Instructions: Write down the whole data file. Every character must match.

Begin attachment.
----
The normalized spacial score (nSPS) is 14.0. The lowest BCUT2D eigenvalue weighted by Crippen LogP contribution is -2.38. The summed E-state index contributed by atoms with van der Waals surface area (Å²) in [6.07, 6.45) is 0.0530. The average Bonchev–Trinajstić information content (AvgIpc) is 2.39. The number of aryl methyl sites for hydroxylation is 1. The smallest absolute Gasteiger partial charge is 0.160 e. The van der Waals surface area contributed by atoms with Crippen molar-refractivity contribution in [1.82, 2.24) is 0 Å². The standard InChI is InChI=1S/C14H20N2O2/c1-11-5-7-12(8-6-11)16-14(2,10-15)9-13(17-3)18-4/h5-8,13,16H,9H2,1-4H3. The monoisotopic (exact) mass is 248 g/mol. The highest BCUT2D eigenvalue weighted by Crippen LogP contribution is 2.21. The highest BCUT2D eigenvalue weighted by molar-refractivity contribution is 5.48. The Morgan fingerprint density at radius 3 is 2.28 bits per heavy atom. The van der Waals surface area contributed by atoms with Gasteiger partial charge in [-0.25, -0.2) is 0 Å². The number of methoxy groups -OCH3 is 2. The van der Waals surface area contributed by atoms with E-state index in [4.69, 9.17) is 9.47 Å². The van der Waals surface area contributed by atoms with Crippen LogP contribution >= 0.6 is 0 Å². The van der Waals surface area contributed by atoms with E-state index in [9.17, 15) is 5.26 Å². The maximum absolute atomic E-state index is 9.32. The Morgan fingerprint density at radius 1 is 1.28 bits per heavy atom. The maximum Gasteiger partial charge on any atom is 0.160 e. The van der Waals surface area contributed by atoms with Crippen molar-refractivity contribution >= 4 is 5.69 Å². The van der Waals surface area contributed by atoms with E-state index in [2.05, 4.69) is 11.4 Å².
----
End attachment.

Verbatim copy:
The normalized spacial score (nSPS) is 14.0. The lowest BCUT2D eigenvalue weighted by Crippen LogP contribution is -2.38. The summed E-state index contributed by atoms with van der Waals surface area (Å²) in [6.07, 6.45) is 0.0530. The average Bonchev–Trinajstić information content (AvgIpc) is 2.39. The number of aryl methyl sites for hydroxylation is 1. The smallest absolute Gasteiger partial charge is 0.160 e. The van der Waals surface area contributed by atoms with Crippen molar-refractivity contribution in [1.82, 2.24) is 0 Å². The standard InChI is InChI=1S/C14H20N2O2/c1-11-5-7-12(8-6-11)16-14(2,10-15)9-13(17-3)18-4/h5-8,13,16H,9H2,1-4H3. The monoisotopic (exact) mass is 248 g/mol. The highest BCUT2D eigenvalue weighted by Crippen LogP contribution is 2.21. The highest BCUT2D eigenvalue weighted by molar-refractivity contribution is 5.48. The Morgan fingerprint density at radius 3 is 2.28 bits per heavy atom. The van der Waals surface area contributed by atoms with Gasteiger partial charge in [-0.25, -0.2) is 0 Å². The number of methoxy groups -OCH3 is 2. The van der Waals surface area contributed by atoms with E-state index in [4.69, 9.17) is 9.47 Å². The van der Waals surface area contributed by atoms with Crippen LogP contribution >= 0.6 is 0 Å². The van der Waals surface area contributed by atoms with E-state index in [9.17, 15) is 5.26 Å². The maximum absolute atomic E-state index is 9.32. The Morgan fingerprint density at radius 1 is 1.28 bits per heavy atom. The maximum Gasteiger partial charge on any atom is 0.160 e. The van der Waals surface area contributed by atoms with Crippen molar-refractivity contribution >= 4 is 5.69 Å². The van der Waals surface area contributed by atoms with E-state index in [2.05, 4.69) is 11.4 Å².